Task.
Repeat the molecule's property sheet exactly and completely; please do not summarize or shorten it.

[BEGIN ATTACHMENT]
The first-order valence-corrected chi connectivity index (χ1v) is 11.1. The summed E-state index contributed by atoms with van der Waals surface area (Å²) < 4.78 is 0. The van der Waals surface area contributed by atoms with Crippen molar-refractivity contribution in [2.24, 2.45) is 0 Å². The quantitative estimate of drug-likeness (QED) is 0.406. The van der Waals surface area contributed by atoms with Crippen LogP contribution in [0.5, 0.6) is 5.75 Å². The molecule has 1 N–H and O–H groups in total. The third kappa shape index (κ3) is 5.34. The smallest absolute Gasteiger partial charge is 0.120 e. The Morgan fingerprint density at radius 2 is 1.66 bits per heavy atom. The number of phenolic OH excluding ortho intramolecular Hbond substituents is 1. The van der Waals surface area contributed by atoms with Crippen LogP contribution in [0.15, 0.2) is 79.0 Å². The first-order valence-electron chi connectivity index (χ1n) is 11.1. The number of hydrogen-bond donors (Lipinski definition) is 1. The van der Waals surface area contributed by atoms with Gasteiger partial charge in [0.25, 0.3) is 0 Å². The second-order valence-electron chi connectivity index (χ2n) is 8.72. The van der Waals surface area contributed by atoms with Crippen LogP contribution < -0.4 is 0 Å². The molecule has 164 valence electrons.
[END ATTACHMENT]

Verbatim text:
The first-order valence-corrected chi connectivity index (χ1v) is 11.1. The summed E-state index contributed by atoms with van der Waals surface area (Å²) < 4.78 is 0. The van der Waals surface area contributed by atoms with Crippen molar-refractivity contribution in [2.24, 2.45) is 0 Å². The quantitative estimate of drug-likeness (QED) is 0.406. The van der Waals surface area contributed by atoms with Crippen LogP contribution in [0.5, 0.6) is 5.75 Å². The molecule has 1 N–H and O–H groups in total. The third kappa shape index (κ3) is 5.34. The smallest absolute Gasteiger partial charge is 0.120 e. The Morgan fingerprint density at radius 2 is 1.66 bits per heavy atom. The number of phenolic OH excluding ortho intramolecular Hbond substituents is 1. The van der Waals surface area contributed by atoms with Crippen LogP contribution in [0.15, 0.2) is 79.0 Å². The first-order valence-electron chi connectivity index (χ1n) is 11.1. The number of hydrogen-bond donors (Lipinski definition) is 1. The van der Waals surface area contributed by atoms with Gasteiger partial charge in [0.25, 0.3) is 0 Å². The second-order valence-electron chi connectivity index (χ2n) is 8.72. The van der Waals surface area contributed by atoms with Crippen LogP contribution < -0.4 is 0 Å². The molecule has 164 valence electrons.